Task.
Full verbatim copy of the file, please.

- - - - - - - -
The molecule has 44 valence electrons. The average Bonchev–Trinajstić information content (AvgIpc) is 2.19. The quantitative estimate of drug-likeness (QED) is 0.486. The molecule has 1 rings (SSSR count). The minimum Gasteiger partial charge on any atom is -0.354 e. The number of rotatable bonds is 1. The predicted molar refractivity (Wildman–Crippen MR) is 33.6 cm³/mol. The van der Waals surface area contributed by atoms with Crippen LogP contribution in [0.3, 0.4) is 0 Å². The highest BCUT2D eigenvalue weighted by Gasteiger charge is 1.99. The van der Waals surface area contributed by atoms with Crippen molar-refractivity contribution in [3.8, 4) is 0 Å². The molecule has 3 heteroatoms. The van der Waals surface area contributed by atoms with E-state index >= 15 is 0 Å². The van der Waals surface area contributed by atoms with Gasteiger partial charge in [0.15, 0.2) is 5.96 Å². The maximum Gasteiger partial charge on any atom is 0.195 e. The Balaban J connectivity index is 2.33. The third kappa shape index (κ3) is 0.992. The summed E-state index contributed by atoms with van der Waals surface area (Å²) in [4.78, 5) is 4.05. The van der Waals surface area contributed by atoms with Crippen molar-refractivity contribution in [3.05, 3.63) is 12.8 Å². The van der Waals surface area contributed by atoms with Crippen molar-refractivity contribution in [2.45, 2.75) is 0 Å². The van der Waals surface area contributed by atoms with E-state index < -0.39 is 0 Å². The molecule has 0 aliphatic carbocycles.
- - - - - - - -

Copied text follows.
The molecule has 44 valence electrons. The average Bonchev–Trinajstić information content (AvgIpc) is 2.19. The quantitative estimate of drug-likeness (QED) is 0.486. The molecule has 1 rings (SSSR count). The minimum Gasteiger partial charge on any atom is -0.354 e. The number of rotatable bonds is 1. The predicted molar refractivity (Wildman–Crippen MR) is 33.6 cm³/mol. The van der Waals surface area contributed by atoms with Crippen LogP contribution in [0.3, 0.4) is 0 Å². The highest BCUT2D eigenvalue weighted by Gasteiger charge is 1.99. The van der Waals surface area contributed by atoms with Crippen molar-refractivity contribution in [3.8, 4) is 0 Å². The molecule has 3 heteroatoms. The van der Waals surface area contributed by atoms with E-state index >= 15 is 0 Å². The van der Waals surface area contributed by atoms with Gasteiger partial charge in [0.15, 0.2) is 5.96 Å². The maximum Gasteiger partial charge on any atom is 0.195 e. The Balaban J connectivity index is 2.33. The third kappa shape index (κ3) is 0.992. The summed E-state index contributed by atoms with van der Waals surface area (Å²) in [4.78, 5) is 4.05. The van der Waals surface area contributed by atoms with Crippen molar-refractivity contribution in [3.05, 3.63) is 12.8 Å². The van der Waals surface area contributed by atoms with Crippen molar-refractivity contribution in [2.45, 2.75) is 0 Å². The van der Waals surface area contributed by atoms with E-state index < -0.39 is 0 Å². The molecule has 0 aliphatic carbocycles.